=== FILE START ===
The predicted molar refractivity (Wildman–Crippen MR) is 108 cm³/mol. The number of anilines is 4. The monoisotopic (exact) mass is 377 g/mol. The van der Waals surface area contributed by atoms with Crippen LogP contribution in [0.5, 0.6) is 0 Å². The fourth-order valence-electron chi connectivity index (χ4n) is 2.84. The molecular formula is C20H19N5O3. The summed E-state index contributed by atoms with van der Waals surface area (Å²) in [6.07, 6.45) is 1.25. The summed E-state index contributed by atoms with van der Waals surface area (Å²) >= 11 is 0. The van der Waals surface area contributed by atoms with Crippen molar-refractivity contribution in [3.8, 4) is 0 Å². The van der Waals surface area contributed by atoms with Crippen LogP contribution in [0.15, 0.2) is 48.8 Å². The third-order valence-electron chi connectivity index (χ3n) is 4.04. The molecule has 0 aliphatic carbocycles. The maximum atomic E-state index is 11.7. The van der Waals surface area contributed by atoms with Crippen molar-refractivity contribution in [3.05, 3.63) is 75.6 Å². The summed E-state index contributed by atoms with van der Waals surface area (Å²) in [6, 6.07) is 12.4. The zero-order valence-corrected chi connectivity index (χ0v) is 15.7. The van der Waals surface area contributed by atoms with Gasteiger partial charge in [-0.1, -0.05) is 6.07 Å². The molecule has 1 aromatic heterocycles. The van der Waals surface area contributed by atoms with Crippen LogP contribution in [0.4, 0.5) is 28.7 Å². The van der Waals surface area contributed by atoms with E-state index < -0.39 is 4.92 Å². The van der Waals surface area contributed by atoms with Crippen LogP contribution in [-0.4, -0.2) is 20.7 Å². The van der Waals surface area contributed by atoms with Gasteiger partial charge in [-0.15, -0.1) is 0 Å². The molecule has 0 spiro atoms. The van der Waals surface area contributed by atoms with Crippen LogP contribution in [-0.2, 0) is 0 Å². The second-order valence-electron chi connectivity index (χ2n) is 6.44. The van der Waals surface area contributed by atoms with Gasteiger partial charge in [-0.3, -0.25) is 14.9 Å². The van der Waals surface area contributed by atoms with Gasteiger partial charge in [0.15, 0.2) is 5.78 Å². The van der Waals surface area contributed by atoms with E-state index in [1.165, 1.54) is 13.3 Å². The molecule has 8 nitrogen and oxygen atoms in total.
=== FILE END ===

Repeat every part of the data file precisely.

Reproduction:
The predicted molar refractivity (Wildman–Crippen MR) is 108 cm³/mol. The number of anilines is 4. The monoisotopic (exact) mass is 377 g/mol. The van der Waals surface area contributed by atoms with Crippen LogP contribution in [0.5, 0.6) is 0 Å². The fourth-order valence-electron chi connectivity index (χ4n) is 2.84. The molecular formula is C20H19N5O3. The summed E-state index contributed by atoms with van der Waals surface area (Å²) in [6.07, 6.45) is 1.25. The summed E-state index contributed by atoms with van der Waals surface area (Å²) >= 11 is 0. The van der Waals surface area contributed by atoms with Crippen molar-refractivity contribution in [3.8, 4) is 0 Å². The van der Waals surface area contributed by atoms with Crippen LogP contribution in [0.15, 0.2) is 48.8 Å². The third-order valence-electron chi connectivity index (χ3n) is 4.04. The molecule has 0 aliphatic carbocycles. The maximum atomic E-state index is 11.7. The van der Waals surface area contributed by atoms with Crippen molar-refractivity contribution in [3.05, 3.63) is 75.6 Å². The summed E-state index contributed by atoms with van der Waals surface area (Å²) in [6, 6.07) is 12.4. The zero-order valence-corrected chi connectivity index (χ0v) is 15.7. The van der Waals surface area contributed by atoms with Gasteiger partial charge in [-0.1, -0.05) is 6.07 Å². The molecule has 1 aromatic heterocycles. The van der Waals surface area contributed by atoms with Crippen LogP contribution in [0.4, 0.5) is 28.7 Å². The van der Waals surface area contributed by atoms with E-state index < -0.39 is 4.92 Å². The van der Waals surface area contributed by atoms with Crippen LogP contribution in [-0.4, -0.2) is 20.7 Å². The van der Waals surface area contributed by atoms with Gasteiger partial charge in [-0.15, -0.1) is 0 Å². The molecule has 0 spiro atoms. The van der Waals surface area contributed by atoms with Crippen LogP contribution in [-0.2, 0) is 0 Å². The second-order valence-electron chi connectivity index (χ2n) is 6.44. The van der Waals surface area contributed by atoms with Gasteiger partial charge in [-0.3, -0.25) is 14.9 Å². The van der Waals surface area contributed by atoms with Gasteiger partial charge in [0.15, 0.2) is 5.78 Å². The van der Waals surface area contributed by atoms with E-state index in [1.165, 1.54) is 13.3 Å². The molecule has 8 nitrogen and oxygen atoms in total.